Head of Year 11
Well done to Mr Meadows, Mrs Kelly, Miss Baty, Mr Gregory and Miss Bennett’s tutor groups for winning the attendance trophies for best attendance over the course of the last fortnight. Each group holds on to the trophy for two weeks and receives an edible prize. We have also started our Attendance Lotto where students can win a prize if they have 100% attendance for two weeks and their name is drawn in assembly. We had our first winner of the year when Natalie in Year 8 was triumphant last week (pictured). Well done Natalie and this should hopefully serve as another incentive for students to make that special effort to get themselves into school when they are feeling slightly under the weather. We have also had a Year 7 Reward Movie night for all of our Year 7 students who managed to achieve 100% attendance in term 1 this year. The students got to see the film ‘Elf’ in our Sixth Form Centre on Wednesday 14th December.
University of Bath Trip Widening participation event
Bath University played host to a group of Year 8 and 9 students this month. The students were invited to take part in taster sessions for languages that they hadn’t previously learnt before. The German session in particular went down well, with students rapidly mastering the basics such as greetings and numbers and also names and vowel sounds. In the French session, knowledge of where cities were in France was the order of the day, whereas the Italian class got to grips with numbers and the alphabet. All the sessions were run with the help of university lecturers and Student Ambassadors currently studying at the university. Students enjoyed the sessions and the chance to meet students from other schools too. JBS students also gained an insight into what it was like to study languages at university level and also the types of jobs that they could get into where languages would be useful. They certainly had their eyes opened to the number of courses that could be combined with languages at university. Student Ambassadors from Bath also gave JBS a tour of the campus and the many varied facilities that are on offer for everyone studying at the university. In particular, the library being open 24 hours a day was something that impressed students – although I am sure Mrs Morgan in the JBS library may have other ideas about those opening hours! The sports facilities the students toured are second to none and many pupils were inspired by the number of Olympic athletes who trained at Bath featuring on displays as you walk into the Sports Training Village. The day ended with a quiz about languages and countries in Europe and celebrity linguists. Who knew that Sandra Bullock could speak German? Or that David Beckham was a Spanish speaker? Unfortunately we were pipped at the post, but all students came away with a goody bag at the end of the day. Students really enjoyed the day and felt that they had had an insight into a world of opportunity that they really wanted to be a part of in the future.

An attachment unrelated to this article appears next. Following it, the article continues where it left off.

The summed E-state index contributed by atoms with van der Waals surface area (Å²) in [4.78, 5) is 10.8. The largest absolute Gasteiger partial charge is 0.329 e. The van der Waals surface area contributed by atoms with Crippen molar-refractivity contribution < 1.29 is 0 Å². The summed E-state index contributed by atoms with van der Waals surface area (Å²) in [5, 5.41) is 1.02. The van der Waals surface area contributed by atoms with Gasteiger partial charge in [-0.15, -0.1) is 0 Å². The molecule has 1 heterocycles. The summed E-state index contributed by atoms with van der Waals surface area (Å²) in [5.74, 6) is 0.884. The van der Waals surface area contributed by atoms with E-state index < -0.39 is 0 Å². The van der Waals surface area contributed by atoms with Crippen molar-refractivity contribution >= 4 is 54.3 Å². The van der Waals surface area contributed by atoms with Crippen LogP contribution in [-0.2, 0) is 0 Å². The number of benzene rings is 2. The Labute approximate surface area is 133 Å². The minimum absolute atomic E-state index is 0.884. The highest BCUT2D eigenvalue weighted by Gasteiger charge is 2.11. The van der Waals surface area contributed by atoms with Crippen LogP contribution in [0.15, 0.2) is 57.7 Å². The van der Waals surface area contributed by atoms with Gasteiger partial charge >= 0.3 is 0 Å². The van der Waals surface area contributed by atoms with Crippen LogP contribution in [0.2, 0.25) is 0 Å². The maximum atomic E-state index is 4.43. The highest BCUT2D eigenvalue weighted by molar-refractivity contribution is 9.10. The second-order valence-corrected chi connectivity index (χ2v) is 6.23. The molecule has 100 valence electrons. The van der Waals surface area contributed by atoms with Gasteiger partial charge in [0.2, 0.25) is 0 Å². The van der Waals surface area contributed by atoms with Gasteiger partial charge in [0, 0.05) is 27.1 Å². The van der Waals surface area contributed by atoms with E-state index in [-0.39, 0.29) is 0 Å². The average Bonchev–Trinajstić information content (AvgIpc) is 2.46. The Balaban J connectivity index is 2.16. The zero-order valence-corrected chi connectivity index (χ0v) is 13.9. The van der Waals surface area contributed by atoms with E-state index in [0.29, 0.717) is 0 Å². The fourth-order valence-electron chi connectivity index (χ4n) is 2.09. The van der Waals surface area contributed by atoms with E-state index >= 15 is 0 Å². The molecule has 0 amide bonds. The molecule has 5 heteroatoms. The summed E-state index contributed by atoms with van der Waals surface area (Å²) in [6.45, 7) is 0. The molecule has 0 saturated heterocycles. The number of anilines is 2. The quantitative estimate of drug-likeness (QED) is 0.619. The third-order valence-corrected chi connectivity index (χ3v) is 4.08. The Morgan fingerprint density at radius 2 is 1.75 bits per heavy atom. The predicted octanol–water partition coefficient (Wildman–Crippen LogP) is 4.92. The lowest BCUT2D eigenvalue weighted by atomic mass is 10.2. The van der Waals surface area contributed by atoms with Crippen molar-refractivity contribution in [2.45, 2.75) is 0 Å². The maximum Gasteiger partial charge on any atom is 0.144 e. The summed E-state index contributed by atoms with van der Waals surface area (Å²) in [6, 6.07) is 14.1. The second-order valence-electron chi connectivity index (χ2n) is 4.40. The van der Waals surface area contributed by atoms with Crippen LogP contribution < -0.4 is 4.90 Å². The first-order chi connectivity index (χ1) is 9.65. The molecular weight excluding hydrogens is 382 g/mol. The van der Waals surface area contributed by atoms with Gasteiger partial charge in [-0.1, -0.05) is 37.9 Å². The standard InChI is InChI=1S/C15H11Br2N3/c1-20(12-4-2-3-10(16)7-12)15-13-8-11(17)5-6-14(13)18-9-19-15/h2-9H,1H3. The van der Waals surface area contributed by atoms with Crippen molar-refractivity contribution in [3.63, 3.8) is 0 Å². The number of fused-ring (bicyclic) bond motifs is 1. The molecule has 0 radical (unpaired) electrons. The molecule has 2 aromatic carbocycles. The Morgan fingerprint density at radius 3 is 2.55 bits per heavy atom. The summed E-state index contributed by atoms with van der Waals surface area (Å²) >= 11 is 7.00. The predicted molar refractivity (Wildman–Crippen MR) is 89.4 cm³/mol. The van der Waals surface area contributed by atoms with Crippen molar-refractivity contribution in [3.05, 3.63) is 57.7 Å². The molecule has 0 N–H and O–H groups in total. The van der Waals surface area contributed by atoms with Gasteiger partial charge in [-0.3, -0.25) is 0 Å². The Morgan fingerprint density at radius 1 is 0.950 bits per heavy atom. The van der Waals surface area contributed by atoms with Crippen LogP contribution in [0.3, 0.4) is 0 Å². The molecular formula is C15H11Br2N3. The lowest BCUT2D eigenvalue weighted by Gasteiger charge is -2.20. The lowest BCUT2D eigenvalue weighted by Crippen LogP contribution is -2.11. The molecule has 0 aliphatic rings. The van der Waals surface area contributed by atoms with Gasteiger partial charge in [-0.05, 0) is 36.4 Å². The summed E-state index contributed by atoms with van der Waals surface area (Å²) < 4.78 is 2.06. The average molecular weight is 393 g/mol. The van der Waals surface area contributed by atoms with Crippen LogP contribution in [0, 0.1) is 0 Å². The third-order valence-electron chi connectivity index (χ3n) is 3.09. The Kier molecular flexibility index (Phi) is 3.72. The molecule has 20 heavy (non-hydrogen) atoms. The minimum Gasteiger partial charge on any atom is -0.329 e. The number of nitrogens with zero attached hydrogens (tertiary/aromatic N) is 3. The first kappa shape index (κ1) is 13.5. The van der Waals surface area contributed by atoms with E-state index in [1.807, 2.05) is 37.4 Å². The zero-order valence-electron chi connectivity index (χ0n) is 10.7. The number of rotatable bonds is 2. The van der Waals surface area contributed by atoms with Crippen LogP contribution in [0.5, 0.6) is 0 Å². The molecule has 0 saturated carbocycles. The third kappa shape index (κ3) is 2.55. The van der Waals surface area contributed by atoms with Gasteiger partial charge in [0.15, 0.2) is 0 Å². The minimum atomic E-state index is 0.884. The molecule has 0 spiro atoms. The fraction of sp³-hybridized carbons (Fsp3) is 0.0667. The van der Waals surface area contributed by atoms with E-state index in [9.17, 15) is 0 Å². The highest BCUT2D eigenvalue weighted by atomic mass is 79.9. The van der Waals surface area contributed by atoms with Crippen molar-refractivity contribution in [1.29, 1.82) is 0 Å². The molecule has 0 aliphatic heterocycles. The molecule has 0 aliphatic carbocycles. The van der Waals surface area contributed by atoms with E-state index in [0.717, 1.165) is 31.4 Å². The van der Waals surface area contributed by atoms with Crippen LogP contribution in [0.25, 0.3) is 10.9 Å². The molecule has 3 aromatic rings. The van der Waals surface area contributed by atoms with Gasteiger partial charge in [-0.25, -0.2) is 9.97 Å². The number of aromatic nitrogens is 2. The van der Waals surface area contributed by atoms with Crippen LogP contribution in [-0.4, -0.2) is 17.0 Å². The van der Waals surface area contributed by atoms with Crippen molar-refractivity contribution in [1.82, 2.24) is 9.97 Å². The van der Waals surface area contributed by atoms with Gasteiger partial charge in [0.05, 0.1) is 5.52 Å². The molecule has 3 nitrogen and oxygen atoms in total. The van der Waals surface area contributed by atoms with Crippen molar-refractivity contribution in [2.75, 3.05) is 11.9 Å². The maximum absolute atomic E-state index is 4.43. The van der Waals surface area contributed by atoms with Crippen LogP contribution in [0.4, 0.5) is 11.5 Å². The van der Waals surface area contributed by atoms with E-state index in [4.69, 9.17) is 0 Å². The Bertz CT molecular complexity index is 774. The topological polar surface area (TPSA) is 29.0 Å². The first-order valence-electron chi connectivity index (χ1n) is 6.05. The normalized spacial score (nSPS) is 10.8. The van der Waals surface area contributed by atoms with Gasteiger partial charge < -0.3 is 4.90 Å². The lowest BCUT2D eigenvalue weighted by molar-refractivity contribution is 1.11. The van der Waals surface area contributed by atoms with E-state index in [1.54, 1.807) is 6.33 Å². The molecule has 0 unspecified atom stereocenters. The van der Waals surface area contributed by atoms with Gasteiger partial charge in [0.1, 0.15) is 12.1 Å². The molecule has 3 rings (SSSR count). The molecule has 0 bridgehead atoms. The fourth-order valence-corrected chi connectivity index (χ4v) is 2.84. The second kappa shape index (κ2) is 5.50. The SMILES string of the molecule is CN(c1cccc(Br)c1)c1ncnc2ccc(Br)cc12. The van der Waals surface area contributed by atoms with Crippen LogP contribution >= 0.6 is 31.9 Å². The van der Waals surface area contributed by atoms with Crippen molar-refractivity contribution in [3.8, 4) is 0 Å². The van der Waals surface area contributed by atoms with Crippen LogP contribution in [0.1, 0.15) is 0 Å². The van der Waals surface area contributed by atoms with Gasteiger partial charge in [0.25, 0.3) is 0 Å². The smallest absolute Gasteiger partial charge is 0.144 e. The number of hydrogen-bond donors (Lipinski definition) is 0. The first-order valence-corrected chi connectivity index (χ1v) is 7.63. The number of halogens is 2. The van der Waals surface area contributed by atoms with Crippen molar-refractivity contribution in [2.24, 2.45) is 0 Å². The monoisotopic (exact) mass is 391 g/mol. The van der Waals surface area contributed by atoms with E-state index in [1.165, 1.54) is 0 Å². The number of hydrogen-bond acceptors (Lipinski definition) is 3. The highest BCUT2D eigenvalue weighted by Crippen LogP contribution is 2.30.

Christmas Carols The Calne Community Orchestra together with Staff and Students from The John Bentley School and Heddington Primary took to Sainsbury’s on the morning of Saturday 10th December to raise money for the British Heart Foundation. It was lovely to see familiar faces passing by giving vocal and financial support to the combined efforts of all concerned.
A total of £219.93 was raised and will be more than welcome at the British Heart Foundation.
JBS Mountain Biking Club Extra-Curricular
The JBS Mountain Biking club have recently completed two trips to dedicated trail centres. The first on Thursday 10 November was to the Croft Centre in Swindon. It was the first time that the students had ridden proper single track but all rose to the challenge. The single track was interspersed with plenty of “North Shore” wooden obstacles such as the one that you can see being ridden by Josh and Olly. Whilst I joked in my last report about Mr Maiden struggling to keep up with the pace, this time it was no laughing matter as Mr Maiden genuinely did struggle with the distinct lack of tarmac afforded by a slippery off road surface. The students, however, cruised ahead with confidence. On Saturday 26 November we rode the Verderer’s Blue graded trail in the Forest of Dean. It was a glorious day, and once the initial climb had been completed the students “topped out” to stunning views and began the descent. The standard of riding, given the relative lack of experience of the students, was unbelievable. They made short work of the countless rollers, flew high into the berms and slalomed expertly through the pine forest. If the experienced riders at the trail head had any reservations about our skill levels, Ian’s back wheel skid as we returned to the trail centre, left them in no doubt that the JBS mountain bikers could handle a bike. “Save” of the day goes to Luke Friend who road over the edge of a berm at speed and managed to stay on his bike, ride through the bushes and regain the trail. Many thanks to Mr Rumming who joined us with Mr Maiden still recovering after his last outing.